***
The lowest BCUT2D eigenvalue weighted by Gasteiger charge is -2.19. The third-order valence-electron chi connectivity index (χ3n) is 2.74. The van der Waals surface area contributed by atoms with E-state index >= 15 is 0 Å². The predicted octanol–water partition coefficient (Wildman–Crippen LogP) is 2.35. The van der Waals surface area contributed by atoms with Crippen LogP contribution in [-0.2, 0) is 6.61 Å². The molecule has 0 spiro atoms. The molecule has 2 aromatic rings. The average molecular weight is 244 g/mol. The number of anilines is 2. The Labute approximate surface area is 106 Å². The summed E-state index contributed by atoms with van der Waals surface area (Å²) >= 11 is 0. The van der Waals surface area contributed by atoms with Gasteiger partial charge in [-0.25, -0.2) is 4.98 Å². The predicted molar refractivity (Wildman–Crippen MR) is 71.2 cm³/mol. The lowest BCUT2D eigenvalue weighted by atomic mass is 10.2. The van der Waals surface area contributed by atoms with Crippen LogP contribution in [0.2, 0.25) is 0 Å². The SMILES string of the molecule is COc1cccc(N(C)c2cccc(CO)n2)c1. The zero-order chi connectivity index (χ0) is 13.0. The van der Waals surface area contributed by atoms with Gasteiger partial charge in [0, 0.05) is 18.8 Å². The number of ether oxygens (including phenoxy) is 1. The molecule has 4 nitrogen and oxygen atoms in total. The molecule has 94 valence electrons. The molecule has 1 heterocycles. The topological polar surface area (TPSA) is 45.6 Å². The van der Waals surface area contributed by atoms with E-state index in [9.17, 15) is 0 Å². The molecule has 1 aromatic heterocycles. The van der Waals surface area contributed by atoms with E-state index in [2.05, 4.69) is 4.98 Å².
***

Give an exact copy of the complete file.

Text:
The lowest BCUT2D eigenvalue weighted by Gasteiger charge is -2.19. The third-order valence-electron chi connectivity index (χ3n) is 2.74. The van der Waals surface area contributed by atoms with E-state index >= 15 is 0 Å². The predicted octanol–water partition coefficient (Wildman–Crippen LogP) is 2.35. The van der Waals surface area contributed by atoms with Crippen LogP contribution in [-0.2, 0) is 6.61 Å². The molecule has 0 spiro atoms. The molecule has 2 aromatic rings. The average molecular weight is 244 g/mol. The number of anilines is 2. The Labute approximate surface area is 106 Å². The summed E-state index contributed by atoms with van der Waals surface area (Å²) >= 11 is 0. The van der Waals surface area contributed by atoms with Gasteiger partial charge in [-0.25, -0.2) is 4.98 Å². The predicted molar refractivity (Wildman–Crippen MR) is 71.2 cm³/mol. The lowest BCUT2D eigenvalue weighted by atomic mass is 10.2. The van der Waals surface area contributed by atoms with Crippen LogP contribution in [0.2, 0.25) is 0 Å². The SMILES string of the molecule is COc1cccc(N(C)c2cccc(CO)n2)c1. The zero-order chi connectivity index (χ0) is 13.0. The van der Waals surface area contributed by atoms with Gasteiger partial charge in [0, 0.05) is 18.8 Å². The number of ether oxygens (including phenoxy) is 1. The molecule has 4 nitrogen and oxygen atoms in total. The molecule has 94 valence electrons. The molecule has 1 heterocycles. The topological polar surface area (TPSA) is 45.6 Å². The van der Waals surface area contributed by atoms with E-state index in [9.17, 15) is 0 Å². The molecule has 1 aromatic heterocycles. The van der Waals surface area contributed by atoms with E-state index in [2.05, 4.69) is 4.98 Å².